It's happened at last. Gordon Brown called on the Queen this morning, Parliament will be dissolved next Monday and there'll be a general election on 6 May. So far, so good. But who on earth do I vote for?
It's a problem, as there's no obvious party to back. Would it were as clear cut here as it was for the US voters in 2008! The Democrats - it had to be. A no-brainer. After the disaster that was Bush, a Democrat pygmy could have got in. But the Democrats held all the cards, the ace being Obama: a man of stature, dignity, charisma, sincerity, conviction and intelligence. They had a giant.
I don't want to make any personal remarks about Brown, Cameron or Clegg - good men all, I'm sure - but I really am failing to find any inspiring vision or charismatic leadership from any of them.
The background to this election is grim. Let's go back to 1997, when Blair and New Labour swept into power with by far the biggest Labour majority in history. After 18 years of the Conservatives (11 of them under Margaret Thatcher) the country had been aching for a change. Blair also scooped the next election in 2001, again with a large majority. All was sweetness, all was light. Exciting, optimistic times.
Then it turned sour. Blair cosied up with Bush and took us into Iraq, an act for which I and many others have never forgiven him. His majority slipped in the 2005 election from 167 to 66. Blair saw the writing on the wall and stepped down, leaving the poisoned chalice to his Chancellor, arch-rival and now successor - Gordon Brown.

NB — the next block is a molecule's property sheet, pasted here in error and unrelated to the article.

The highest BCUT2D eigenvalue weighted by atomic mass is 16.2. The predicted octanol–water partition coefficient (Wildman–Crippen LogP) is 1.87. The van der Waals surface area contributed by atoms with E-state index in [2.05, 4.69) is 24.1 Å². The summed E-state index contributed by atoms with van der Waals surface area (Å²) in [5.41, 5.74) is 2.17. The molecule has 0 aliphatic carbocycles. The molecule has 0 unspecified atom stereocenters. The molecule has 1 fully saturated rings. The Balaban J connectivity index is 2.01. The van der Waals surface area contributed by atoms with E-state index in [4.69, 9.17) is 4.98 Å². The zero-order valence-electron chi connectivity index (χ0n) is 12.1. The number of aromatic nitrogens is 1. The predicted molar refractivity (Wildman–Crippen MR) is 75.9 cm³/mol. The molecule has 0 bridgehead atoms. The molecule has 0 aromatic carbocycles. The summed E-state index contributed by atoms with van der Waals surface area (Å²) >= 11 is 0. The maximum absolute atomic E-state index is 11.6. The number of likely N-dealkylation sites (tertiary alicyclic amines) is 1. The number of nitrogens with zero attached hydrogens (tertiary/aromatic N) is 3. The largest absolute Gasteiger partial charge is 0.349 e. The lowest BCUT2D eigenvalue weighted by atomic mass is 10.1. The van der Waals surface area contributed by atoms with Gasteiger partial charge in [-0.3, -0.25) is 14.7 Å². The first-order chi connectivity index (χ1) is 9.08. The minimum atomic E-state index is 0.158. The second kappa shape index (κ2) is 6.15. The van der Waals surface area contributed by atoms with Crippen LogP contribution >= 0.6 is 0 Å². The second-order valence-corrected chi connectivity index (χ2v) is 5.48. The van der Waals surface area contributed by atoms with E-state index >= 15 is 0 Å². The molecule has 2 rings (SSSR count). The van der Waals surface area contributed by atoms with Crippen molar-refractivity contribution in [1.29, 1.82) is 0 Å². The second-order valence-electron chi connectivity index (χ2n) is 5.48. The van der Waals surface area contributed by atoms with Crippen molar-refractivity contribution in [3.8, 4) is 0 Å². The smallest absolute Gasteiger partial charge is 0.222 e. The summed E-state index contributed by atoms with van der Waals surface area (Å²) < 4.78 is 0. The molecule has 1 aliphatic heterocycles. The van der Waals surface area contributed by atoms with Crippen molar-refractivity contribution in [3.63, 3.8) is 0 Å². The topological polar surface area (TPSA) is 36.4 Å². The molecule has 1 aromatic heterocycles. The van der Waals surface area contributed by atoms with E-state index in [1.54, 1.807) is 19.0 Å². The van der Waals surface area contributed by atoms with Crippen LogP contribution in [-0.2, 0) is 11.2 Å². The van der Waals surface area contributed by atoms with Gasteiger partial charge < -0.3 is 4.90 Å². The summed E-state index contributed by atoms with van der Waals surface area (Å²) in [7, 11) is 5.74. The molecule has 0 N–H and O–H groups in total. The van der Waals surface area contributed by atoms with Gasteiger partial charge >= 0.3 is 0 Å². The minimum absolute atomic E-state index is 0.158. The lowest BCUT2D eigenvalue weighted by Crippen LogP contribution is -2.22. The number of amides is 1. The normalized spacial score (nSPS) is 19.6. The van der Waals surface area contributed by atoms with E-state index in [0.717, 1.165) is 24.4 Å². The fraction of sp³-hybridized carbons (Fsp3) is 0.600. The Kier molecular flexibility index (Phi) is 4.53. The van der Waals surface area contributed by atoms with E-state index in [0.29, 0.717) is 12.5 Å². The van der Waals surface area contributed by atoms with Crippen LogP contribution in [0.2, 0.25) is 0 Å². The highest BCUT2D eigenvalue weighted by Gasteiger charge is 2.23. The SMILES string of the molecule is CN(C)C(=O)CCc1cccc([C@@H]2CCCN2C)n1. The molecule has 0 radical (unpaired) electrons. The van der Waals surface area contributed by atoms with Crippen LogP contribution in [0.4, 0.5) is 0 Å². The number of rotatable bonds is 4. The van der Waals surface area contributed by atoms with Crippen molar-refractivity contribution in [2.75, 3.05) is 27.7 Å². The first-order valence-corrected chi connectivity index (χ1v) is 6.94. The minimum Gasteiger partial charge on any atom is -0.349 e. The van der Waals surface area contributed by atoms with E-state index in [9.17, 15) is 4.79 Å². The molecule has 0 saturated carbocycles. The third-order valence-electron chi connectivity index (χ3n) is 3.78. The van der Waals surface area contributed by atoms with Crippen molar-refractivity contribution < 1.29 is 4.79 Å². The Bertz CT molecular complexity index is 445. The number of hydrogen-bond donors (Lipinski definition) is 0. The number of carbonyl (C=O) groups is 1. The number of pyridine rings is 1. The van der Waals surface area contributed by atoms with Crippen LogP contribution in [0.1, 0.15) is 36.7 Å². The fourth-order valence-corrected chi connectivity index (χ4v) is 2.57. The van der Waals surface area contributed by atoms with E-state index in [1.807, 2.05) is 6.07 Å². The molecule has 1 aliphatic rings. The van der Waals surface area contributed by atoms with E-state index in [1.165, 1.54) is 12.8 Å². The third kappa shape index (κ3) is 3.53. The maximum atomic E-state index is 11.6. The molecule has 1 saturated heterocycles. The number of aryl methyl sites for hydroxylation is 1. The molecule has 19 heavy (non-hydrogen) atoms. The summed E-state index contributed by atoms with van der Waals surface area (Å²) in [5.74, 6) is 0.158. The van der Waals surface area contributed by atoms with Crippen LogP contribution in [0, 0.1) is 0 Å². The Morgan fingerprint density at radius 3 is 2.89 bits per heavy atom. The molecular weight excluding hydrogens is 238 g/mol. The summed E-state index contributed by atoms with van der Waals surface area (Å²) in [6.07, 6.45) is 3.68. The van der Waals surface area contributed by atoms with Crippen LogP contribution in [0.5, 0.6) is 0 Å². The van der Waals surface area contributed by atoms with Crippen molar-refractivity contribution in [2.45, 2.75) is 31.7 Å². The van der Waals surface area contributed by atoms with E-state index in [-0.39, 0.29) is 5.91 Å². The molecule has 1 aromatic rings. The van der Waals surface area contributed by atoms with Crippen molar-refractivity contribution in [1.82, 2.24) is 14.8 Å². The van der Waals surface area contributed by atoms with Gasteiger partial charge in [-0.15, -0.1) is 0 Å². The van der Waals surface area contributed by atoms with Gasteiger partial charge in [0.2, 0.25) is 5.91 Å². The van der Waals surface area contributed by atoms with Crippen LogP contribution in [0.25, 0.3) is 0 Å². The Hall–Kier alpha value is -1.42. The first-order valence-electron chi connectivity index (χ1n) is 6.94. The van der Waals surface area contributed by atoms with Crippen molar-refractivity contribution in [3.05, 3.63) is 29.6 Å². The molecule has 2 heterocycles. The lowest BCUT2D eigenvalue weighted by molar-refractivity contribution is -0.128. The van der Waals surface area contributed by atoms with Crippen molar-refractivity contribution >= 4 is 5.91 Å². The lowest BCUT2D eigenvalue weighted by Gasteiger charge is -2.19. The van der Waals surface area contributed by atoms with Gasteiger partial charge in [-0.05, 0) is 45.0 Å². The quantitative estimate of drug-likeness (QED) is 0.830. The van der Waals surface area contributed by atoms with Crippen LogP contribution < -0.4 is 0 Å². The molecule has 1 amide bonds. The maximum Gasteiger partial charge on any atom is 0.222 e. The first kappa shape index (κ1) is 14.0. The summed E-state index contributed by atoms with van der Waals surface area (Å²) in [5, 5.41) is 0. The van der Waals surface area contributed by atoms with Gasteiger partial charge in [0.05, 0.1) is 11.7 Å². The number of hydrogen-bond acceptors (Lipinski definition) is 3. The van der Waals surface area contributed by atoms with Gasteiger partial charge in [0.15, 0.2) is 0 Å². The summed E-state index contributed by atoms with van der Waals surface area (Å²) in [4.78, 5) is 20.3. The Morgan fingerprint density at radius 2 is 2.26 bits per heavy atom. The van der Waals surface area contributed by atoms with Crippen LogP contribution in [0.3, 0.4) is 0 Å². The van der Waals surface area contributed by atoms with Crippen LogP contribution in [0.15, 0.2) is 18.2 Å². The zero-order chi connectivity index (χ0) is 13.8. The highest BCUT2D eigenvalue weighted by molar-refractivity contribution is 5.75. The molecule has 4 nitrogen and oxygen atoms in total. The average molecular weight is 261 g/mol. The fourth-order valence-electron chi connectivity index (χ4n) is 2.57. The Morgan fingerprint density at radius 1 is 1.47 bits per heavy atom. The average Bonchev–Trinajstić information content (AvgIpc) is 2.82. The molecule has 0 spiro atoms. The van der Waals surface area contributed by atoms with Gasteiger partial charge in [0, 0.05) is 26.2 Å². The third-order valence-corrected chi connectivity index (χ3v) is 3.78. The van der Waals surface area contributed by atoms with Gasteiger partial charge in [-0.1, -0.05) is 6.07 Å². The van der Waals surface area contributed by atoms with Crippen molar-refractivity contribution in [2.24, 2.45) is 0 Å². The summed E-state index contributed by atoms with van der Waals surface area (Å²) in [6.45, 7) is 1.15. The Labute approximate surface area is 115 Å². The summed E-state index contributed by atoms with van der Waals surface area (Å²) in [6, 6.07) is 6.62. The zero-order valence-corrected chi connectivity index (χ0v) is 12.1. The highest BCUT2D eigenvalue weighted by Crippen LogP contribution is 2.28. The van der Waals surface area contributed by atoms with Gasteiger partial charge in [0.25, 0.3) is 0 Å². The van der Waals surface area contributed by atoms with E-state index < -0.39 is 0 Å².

Poor Gordon. To begin with we gave him the benefit of the doubt. He'd managed the economy all right, hadn't he? He was a good Presbyterian Scot of impeccable moral integrity and social conscience, wasn't he? Well, he may be all of these things, but he couldn't help the fact he presided over a jaded government about to face the biggest economic crisis since the 1930s.
Swift action avoided total financial meltdown - but, nevertheless, we're still completely lacking any strong and enlightened vision for the future. Brown always seems in the background, in hiding. And now he's had to apologize for misleading the Chilcot Inquiry with massaged statistics. What's more, some of his former cabinet ministers - Hewitt, Hoon, Byers - have been caught out employing various shabby, corrupt and self-serving practices. Overshadowing all of this - and this cuts across the whole party spectrum - is the MPs' expenses scandal. Not good, not good.
It's true the Conservatives look more electable than they have done for years. Their biggest asset is their new youthful and energetic leader, David Cameron. But he's untried and untested, and his shadow Chancellor, George Osborne, looks even younger than Cameron does - inexperienced, and without the gravitas of Alistair Darling, the current Labout Chancellor. And, anyway, can I really bring myself to vote Conservative? I don't think so.
The truth is I - along with a great many others - am disillusioned with politics in general, politicians as a whole. There's no easy, straight ideological choice any more. Although, of course, there are obnoxious extremes in both main parties, the two parties have tipped to the centre ground - and the poor Lib Dems are left struggling to define themselves. (Nothing new there then.)
In the end people are going to vote for the party which appears to have the best strategy for getting the economy back on its feet and for repaying the deficit without too much pain. This will be achieved by a balance of taxes, public spending cuts (or efficiency savings if you see it that way) and incentives for growth. It's a question of which party convinces us it has the right mix. But pain there will be.
So I come back full circle to my original question. Who on earth do I vote for?